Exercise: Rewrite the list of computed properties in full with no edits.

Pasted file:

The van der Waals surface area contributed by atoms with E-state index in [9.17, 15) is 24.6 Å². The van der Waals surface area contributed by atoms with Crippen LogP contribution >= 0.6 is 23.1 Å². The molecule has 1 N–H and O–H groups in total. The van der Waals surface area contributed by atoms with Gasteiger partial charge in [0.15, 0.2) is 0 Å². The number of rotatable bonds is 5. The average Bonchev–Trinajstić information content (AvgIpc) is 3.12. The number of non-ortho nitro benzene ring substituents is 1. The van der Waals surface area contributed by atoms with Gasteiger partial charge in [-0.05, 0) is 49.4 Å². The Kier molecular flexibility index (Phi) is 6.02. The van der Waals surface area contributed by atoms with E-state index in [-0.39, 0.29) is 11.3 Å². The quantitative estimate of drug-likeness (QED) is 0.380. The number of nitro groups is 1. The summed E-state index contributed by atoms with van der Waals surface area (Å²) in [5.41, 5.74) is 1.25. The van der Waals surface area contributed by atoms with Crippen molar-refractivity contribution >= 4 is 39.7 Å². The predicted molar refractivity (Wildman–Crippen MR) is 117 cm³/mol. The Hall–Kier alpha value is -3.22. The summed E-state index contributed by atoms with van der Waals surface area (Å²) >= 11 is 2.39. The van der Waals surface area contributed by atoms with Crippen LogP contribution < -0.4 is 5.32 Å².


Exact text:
The van der Waals surface area contributed by atoms with E-state index in [9.17, 15) is 24.6 Å². The van der Waals surface area contributed by atoms with Crippen LogP contribution >= 0.6 is 23.1 Å². The molecule has 1 N–H and O–H groups in total. The van der Waals surface area contributed by atoms with Gasteiger partial charge in [0.15, 0.2) is 0 Å². The number of rotatable bonds is 5. The average Bonchev–Trinajstić information content (AvgIpc) is 3.12. The number of non-ortho nitro benzene ring substituents is 1. The van der Waals surface area contributed by atoms with Gasteiger partial charge in [-0.05, 0) is 49.4 Å². The Kier molecular flexibility index (Phi) is 6.02. The van der Waals surface area contributed by atoms with E-state index in [-0.39, 0.29) is 11.3 Å². The quantitative estimate of drug-likeness (QED) is 0.380. The number of nitro groups is 1. The summed E-state index contributed by atoms with van der Waals surface area (Å²) in [5.41, 5.74) is 1.25. The van der Waals surface area contributed by atoms with Crippen molar-refractivity contribution >= 4 is 39.7 Å². The predicted molar refractivity (Wildman–Crippen MR) is 117 cm³/mol. The Hall–Kier alpha value is -3.22. The summed E-state index contributed by atoms with van der Waals surface area (Å²) >= 11 is 2.39. The van der Waals surface area contributed by atoms with Crippen LogP contribution < -0.4 is 5.32 Å².